Simon Kaye was a London boy until 2001. Then EC Harris offered him work in the Irish capital. Now, five years on, Mark Leftly finds him running the Ireland office, working on major civils projects and able to find time to enjoy a pint of the black stuff …

Simon Kaye, the head of the multidisciplinary consultant’s Ireland office, is a happy man. ”If I was working for EC Harris in London I wouldn’t be running my own office,” he chuckles. “I might be running a team, I suppose.”

Kaye has a point. He is just 33 years old, yet has been one of the main drivers of the 10-strong Dublin office since he joined the company in January 2001. He is a perfect example of why young construction people should consider a move to the emerald isle.

The opportunities are huge, particularly for quantity surveyors, who are the most sought after professionals in Ireland. This is why a typical associate QS with three years experience can earn £30,000-35,000 a year. This is well above the UK average of £23,900 and compares well with London.

Although Dublin can be more expensive for certain items than the UK capital – food shopping is Kaye’s gripe – it is cheaper to go out and there is a calmer pace of life. Kaye, who spent his entire life in north-east London until joining EC Harris, says: “London is very clinical – go to work, maybe have a couple of drinks with your colleagues, then go home. Because it’s smaller here, everyone knows each other.”

It might be a smaller city, but the sheer amount of development has meant that Kaye has already worked on £700m to £1bn of projects in five-and-a-half years. After working on the Jubilee Line Extension for London Underground, Kaye was hired by EC Harris on a six-month contract to help project manage the Kildare route scheme, a 32 km stretch of rail in a key growth corridor.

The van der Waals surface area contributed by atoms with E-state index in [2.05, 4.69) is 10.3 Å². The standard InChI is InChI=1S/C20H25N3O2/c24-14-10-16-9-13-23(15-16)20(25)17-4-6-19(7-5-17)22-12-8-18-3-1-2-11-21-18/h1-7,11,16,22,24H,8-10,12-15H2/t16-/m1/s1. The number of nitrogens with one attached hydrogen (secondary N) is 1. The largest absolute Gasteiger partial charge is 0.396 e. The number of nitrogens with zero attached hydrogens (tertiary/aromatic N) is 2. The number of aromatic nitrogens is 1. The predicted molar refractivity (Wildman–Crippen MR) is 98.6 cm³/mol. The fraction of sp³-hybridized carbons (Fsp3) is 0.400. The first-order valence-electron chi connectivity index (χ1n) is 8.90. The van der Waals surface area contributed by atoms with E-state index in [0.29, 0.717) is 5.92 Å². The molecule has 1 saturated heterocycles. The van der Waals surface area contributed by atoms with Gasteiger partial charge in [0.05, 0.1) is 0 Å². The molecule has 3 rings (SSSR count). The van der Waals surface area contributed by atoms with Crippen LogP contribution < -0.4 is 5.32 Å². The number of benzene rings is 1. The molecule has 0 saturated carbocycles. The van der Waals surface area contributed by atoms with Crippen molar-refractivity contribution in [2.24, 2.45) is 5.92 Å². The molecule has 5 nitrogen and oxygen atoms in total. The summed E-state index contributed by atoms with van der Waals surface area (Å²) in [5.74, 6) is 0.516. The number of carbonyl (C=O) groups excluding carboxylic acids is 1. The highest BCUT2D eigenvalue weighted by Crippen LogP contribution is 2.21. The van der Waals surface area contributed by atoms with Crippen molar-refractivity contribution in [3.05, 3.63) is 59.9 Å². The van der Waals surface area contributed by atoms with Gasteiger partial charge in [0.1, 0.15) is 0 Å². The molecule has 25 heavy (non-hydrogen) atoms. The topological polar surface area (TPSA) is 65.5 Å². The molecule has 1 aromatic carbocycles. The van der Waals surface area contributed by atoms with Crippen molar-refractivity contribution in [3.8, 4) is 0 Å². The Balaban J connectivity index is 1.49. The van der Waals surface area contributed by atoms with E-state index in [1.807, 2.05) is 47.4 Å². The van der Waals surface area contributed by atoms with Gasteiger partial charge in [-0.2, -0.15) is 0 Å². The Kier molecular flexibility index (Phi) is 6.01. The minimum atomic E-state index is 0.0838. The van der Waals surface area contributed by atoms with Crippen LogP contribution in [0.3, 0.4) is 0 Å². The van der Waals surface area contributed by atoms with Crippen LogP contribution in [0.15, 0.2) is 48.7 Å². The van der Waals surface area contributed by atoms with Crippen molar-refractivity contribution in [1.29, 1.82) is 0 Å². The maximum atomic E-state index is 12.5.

London is very clinical – go to work, maybe have a couple of drinks, then go home. Because it’s smaller here, everyone knows each other

Simon kaye, EC Harris

But, having met “a nice Irish girl”, Kaye and his colleague Paul Chapman, who has since left the firm, decided to have a go at establishing EC Harris as a long-term player in the market. It was and is a young office – EC Harris’ Dublin staff range in age from early 20s to mid-30s – so it was not so difficult for someone of Kaye’s age to be in a position of seniority.

The excitement for Kaye came from being able to set up one of Ireland’s fledgling development bodies, the Railway Procurement Agency. Seconded there for three years, Kaye helped set up the £400m Dublin light rail system, known as Luas (Gaelic for “speed”). His job included procuring the infrastructure and ticket maintenance contracts.

This expertise in civils procurement has served Kaye well in Ireland as the country still lacks people with the experience to help deliver large projects. This probably explains why half of EC Harris’ Dublin team is from the UK, and why it has been successful in winning large projects – at the moment it is working on Ireland’s biggest ever infrastructure project, the £510m Dublin Port Tunnel, which will reduce the congestion caused by heavy goods vehicles between the port, which lies to the east of central Dublin, and the M1 motorway close to Dublin Airport.

So the opportunities are there for young British people. As important, though, is the work–life balance. When he first came to Dublin, Kaye had a great time hanging out in Temple Bar, the district notorious for riotous stag and hen dos. Unsurprisingly, this became “too touristy” for Kaye and he sought alternative venues – and there are plenty. Bagot Street, a more upmarket area, is where he now prefers to enjoy “Guinness culture”.

Kaye also found lots of time to play sport, including badminton, at which he represented England as a junior, and rugby. Most importantly, though, he found a great home for himself and the nice Irish girl, now his wife, in Newbridge, Curragh, some 30 miles outside of Dublin, with the sort of dramatic views that he would have struggled to find in north-east London.